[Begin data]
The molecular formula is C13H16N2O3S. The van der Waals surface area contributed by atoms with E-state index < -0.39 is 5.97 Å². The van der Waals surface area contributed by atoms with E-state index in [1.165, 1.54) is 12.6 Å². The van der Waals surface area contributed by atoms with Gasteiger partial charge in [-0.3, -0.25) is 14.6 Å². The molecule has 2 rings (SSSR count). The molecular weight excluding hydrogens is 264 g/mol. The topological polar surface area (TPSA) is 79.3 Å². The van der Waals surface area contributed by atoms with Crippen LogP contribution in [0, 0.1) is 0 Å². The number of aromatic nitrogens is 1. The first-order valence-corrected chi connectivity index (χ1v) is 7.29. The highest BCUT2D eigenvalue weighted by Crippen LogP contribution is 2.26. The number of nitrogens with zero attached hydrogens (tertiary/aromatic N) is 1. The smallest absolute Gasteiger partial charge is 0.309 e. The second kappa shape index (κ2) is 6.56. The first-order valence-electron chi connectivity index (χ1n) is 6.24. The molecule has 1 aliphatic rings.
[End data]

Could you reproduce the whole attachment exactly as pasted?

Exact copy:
The molecular formula is C13H16N2O3S. The van der Waals surface area contributed by atoms with E-state index < -0.39 is 5.97 Å². The van der Waals surface area contributed by atoms with E-state index in [1.165, 1.54) is 12.6 Å². The van der Waals surface area contributed by atoms with Gasteiger partial charge in [-0.3, -0.25) is 14.6 Å². The molecule has 2 rings (SSSR count). The molecular weight excluding hydrogens is 264 g/mol. The topological polar surface area (TPSA) is 79.3 Å². The van der Waals surface area contributed by atoms with Crippen LogP contribution in [0, 0.1) is 0 Å². The number of aromatic nitrogens is 1. The first-order valence-corrected chi connectivity index (χ1v) is 7.29. The highest BCUT2D eigenvalue weighted by Crippen LogP contribution is 2.26. The number of nitrogens with zero attached hydrogens (tertiary/aromatic N) is 1. The smallest absolute Gasteiger partial charge is 0.309 e. The second kappa shape index (κ2) is 6.56. The first-order valence-electron chi connectivity index (χ1n) is 6.24. The molecule has 1 aliphatic rings.